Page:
Finally, if you compare the left column of  .NET Reflector with the previous one you will see that {smartassembly} added two attributes to the assembly. The first (DoNotDistributeAttribute) stated that the assembly cannot be distributed. This because we were using a trial version of the program. The second (PoweredByAttribute) “signs” the assembly as having been obfuscated by {smartassembly}.. At first sight this attribute seemed to be only a marketing ploy by the {smartassembly} producer. However, we were able to get information about it by the {smartassembly} development team. This is what they said to us:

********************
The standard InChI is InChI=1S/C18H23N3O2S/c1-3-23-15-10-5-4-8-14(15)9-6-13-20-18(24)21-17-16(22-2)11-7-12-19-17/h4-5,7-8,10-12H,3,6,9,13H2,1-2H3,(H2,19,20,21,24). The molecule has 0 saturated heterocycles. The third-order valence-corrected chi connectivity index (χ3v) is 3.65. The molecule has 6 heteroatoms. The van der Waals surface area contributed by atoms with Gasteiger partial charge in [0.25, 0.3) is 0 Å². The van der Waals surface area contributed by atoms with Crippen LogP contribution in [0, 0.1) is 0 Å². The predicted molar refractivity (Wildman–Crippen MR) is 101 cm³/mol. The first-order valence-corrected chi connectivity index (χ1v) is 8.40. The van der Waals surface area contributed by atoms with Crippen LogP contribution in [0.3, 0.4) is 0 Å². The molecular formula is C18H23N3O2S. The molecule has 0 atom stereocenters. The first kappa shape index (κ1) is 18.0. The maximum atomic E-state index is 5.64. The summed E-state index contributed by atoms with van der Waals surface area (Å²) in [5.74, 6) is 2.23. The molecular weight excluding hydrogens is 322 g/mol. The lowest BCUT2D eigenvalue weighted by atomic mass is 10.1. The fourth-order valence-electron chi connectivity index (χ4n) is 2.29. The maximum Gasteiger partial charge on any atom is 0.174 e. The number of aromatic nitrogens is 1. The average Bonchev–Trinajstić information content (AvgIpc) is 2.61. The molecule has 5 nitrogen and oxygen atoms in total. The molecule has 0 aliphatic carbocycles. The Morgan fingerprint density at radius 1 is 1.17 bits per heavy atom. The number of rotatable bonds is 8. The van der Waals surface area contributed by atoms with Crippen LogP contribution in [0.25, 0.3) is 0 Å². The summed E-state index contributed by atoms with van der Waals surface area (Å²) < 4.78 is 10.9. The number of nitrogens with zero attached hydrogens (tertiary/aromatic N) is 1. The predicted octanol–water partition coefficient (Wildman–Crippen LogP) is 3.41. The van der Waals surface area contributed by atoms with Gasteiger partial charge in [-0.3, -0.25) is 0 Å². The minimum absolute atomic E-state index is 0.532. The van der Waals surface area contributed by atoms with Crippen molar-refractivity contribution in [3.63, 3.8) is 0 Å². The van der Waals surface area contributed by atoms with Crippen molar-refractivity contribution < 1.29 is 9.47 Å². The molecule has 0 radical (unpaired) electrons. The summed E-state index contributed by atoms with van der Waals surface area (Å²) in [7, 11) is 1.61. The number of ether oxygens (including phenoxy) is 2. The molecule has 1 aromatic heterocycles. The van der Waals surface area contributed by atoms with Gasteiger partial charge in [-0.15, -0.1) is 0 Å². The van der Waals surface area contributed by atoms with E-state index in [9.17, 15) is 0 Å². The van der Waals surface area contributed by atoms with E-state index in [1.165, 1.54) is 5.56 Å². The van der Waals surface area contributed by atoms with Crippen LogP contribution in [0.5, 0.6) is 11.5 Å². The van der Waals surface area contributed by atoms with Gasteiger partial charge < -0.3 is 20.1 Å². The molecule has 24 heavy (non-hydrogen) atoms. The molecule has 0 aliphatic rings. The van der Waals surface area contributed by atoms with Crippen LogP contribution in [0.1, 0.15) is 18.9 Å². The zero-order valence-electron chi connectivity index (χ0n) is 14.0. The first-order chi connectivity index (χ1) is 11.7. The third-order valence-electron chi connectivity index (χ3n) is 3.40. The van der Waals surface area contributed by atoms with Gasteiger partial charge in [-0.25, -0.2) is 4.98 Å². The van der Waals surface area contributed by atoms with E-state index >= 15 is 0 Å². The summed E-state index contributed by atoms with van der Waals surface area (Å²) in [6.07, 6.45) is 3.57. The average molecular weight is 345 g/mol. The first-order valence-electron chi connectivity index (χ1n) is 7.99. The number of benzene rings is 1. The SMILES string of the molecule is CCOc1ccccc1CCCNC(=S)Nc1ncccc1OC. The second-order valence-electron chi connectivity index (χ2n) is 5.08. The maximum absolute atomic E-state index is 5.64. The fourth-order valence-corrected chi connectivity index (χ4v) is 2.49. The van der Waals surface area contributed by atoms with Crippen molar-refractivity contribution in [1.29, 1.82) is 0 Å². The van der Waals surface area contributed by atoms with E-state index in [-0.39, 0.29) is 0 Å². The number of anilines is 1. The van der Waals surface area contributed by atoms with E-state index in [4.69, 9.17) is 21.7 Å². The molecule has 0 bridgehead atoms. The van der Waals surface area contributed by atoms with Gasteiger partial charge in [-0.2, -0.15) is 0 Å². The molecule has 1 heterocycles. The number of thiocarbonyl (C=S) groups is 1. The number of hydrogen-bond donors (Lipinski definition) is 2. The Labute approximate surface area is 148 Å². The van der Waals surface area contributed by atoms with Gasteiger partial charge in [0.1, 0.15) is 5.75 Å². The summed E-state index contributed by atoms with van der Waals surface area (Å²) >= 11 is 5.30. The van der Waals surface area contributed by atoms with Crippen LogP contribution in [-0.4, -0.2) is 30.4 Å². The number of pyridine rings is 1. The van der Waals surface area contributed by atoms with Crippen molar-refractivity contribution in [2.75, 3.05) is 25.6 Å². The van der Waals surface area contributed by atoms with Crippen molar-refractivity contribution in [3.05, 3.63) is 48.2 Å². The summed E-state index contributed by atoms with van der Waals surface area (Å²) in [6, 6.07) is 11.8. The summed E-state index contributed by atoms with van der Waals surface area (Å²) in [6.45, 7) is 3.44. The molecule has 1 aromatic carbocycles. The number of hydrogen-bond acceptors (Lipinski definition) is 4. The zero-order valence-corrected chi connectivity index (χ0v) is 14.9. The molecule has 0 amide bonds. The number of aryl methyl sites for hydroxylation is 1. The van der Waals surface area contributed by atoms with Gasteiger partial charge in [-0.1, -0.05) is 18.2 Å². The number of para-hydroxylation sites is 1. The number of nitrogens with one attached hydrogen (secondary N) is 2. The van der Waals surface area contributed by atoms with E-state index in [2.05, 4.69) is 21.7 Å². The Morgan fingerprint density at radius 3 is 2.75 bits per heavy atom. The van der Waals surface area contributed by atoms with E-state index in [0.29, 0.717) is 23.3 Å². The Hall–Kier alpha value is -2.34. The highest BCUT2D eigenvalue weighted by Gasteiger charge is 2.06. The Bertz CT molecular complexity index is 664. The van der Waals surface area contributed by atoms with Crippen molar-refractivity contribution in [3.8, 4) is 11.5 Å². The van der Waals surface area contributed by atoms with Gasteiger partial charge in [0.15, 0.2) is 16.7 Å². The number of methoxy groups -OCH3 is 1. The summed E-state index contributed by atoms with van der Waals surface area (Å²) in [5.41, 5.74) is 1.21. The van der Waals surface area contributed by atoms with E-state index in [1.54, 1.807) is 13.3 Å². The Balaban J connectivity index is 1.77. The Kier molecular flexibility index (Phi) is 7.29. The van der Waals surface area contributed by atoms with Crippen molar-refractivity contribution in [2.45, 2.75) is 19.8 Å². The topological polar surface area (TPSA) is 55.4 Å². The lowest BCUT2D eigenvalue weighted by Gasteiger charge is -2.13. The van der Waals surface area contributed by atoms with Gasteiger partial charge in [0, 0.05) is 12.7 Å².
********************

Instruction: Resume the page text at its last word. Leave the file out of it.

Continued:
…  it was added 2 years ago by request of Lutz Roeder  (the .NET Reflector creator). If you browse an assembly protected by {smartassembly} with .NET Reflector, the tool will crash when trying to understand the source code (the protection will also crash other decompilers).

When .NET Reflector crashes, it requested permission to send an email with information on the exception to Lutz Roeder, the developer of the tool.

The problem is, as many applications are protected by {smartassembly} and this tool is very popular, he received a lot of emails regarding false errors.

So, he asked us to add a specific custom attribute in order to be able to do the following:

  • When the tool crashes while trying to understand the source code, it looks for the “{smartassembly}.PoweredByAttribute” attribute.

  • If the attribute is not found, it proposes to send an exception report.

  • If the attribute is found, it shows the “This item is obfuscated and cannot be translated.” message.